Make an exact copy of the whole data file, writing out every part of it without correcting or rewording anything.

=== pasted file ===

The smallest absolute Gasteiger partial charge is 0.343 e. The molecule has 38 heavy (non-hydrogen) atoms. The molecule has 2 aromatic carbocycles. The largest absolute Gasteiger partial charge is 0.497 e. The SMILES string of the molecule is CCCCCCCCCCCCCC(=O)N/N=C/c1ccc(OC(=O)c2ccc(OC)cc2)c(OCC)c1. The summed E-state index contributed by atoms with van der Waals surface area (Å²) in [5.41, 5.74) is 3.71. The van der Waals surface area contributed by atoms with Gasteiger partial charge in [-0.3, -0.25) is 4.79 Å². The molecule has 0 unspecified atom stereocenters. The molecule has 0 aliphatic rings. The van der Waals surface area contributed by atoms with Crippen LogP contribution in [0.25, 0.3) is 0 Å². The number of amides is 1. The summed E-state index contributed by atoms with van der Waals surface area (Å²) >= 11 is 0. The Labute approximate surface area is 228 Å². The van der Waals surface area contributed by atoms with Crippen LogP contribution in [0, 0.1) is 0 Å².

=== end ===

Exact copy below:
The smallest absolute Gasteiger partial charge is 0.343 e. The molecule has 38 heavy (non-hydrogen) atoms. The molecule has 2 aromatic carbocycles. The largest absolute Gasteiger partial charge is 0.497 e. The SMILES string of the molecule is CCCCCCCCCCCCCC(=O)N/N=C/c1ccc(OC(=O)c2ccc(OC)cc2)c(OCC)c1. The summed E-state index contributed by atoms with van der Waals surface area (Å²) in [5.41, 5.74) is 3.71. The van der Waals surface area contributed by atoms with Gasteiger partial charge in [-0.3, -0.25) is 4.79 Å². The molecule has 0 unspecified atom stereocenters. The molecule has 0 aliphatic rings. The van der Waals surface area contributed by atoms with Crippen LogP contribution in [0.25, 0.3) is 0 Å². The number of amides is 1. The summed E-state index contributed by atoms with van der Waals surface area (Å²) >= 11 is 0. The Labute approximate surface area is 228 Å². The van der Waals surface area contributed by atoms with Crippen LogP contribution in [0, 0.1) is 0 Å².